In part two of a two-part interview, Crē•8 Music Academy’s Director of Education Doug Fenske discusses gear, studios and analog versus digital.
What’s the biggest misconception about what you do?
Have you heard about the magic plug-in that creates a perfect performance, mix or master? Nope, neither have I. My job is to make the existing performance and song the best it can be, but nothing exists that will fix a recording, performance or mix that is not up to par. Knowing what is (and isn’t) possible in a recording studio is an important trait for a prospective client to possess.
What’s your typical work process?
For vocals, I like to start with the lead vocal first. It’s the most important element in any song that is meant to be successful. Assuming the vocal has been comped, I will tune the entire lead vocal using Melodyne. Upon client’s request, I will Melodyne the background vocals too, but this process is very time-consuming and usually yields a result that is “too perfect”. For that reason, most background vocals are tuned using very specific Auto-Tune settings. For songs and sessions in which the vocal is meant to artifact (the famous T-Pain sound), I suggest that the client dials in their own Auto-Tune settings and delivers the session to me in that way. Finally, the stacked background vocals are aligned to one another, creating a tight, unanimous finished product.
For mixing, either digital or analog, the approach is the same. The fundamental elements of the song, which are most important to the song’s creative intent, are mixed first. Next, the most important supporting elements are added. Finally, the small, detailed pieces of instrumentation are added on top of everything else. Most mix engineers follow a similar order of operations: apply dynamic effects, apply time-based effects, set levels, adjust effects if necessary and perform automation. From that perspective, my process is not much different. However, the main difference between a digital and analog mix is the song passing through plug-ins versus iron, wire, tubes and circuitry. The sonic difference between these two processes is palpable.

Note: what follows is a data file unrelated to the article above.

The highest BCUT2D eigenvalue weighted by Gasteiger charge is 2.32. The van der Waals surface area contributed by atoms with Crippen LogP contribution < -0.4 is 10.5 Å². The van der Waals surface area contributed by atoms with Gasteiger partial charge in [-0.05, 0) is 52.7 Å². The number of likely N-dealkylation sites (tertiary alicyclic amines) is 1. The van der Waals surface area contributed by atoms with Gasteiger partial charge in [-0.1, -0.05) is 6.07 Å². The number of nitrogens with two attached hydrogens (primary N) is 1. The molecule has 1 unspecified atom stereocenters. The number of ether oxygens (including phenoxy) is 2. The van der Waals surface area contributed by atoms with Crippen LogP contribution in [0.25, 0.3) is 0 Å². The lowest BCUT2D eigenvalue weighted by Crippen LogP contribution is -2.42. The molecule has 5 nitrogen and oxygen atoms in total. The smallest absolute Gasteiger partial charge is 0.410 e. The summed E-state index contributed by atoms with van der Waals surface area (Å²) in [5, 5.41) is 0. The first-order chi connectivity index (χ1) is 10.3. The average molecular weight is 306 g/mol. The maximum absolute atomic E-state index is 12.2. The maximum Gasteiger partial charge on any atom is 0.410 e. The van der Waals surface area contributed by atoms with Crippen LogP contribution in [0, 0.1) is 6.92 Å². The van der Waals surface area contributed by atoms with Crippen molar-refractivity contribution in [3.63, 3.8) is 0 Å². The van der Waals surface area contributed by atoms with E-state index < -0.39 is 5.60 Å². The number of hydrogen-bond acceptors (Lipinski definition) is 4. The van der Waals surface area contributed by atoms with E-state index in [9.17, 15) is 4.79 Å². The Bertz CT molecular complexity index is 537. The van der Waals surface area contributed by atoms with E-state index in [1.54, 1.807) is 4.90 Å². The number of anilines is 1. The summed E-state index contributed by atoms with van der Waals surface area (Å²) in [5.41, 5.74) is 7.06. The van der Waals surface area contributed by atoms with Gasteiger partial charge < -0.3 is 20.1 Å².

Tell us about your studio setup.
All of my work is performed at Westlake Recording Studios in Los Angeles (Rihanna, The Weeknd, Adele and many more). The studio has a rich, 45+ year legacy of producing critically and commercially successful songs. There are seven studios with consoles that include two SSL 9000 K series, two SSL 9000 J series, an SSL 4000 G and two SSL AWS 900+ desks. Westlake is loaded with outboard gear as well. Some of my favorite dynamic and time-based units are: UREI/Universal Audio Blackface 1176, Teletronix LA-IIA, Neve 33609, Emperical Labs Distressor, dbx 160 VU, GML 8200, Avalon 2055, Lexicon 480L, Eventide H3000 and the Lexicon PCM42.
If you were on a desert island and could take just 5 pieces of gear, what would they be?
Does the desert island have power? An SSL 9000 J, Blackface 1176, Teletronix LA-IIA, Lexicon 480L and an Eventide H3000. That would give me, or anyone else, everything they need to polish their tropical, desert island inspiration 🙂
Analog or digital and why?
Both. Why would someone ever reject either side? They are both tools of our trade. Some sounds and plug-ins are meant to “sound digital”, such as anything from Serum or the Waves H-Delay. These synths and plug-ins should be allowed to be what they are meant to be. Putting a wavetable synth though a vintage, analog tube compressor does not yield a desirable result. It sounds confused.
On the other side, plug-ins that are meant to emulate vintage, analog gear can be left alone as long as the actual analog gear is available. If a real 1176 is available, I would reach for that every time before I would reach for any sort of plug-in version.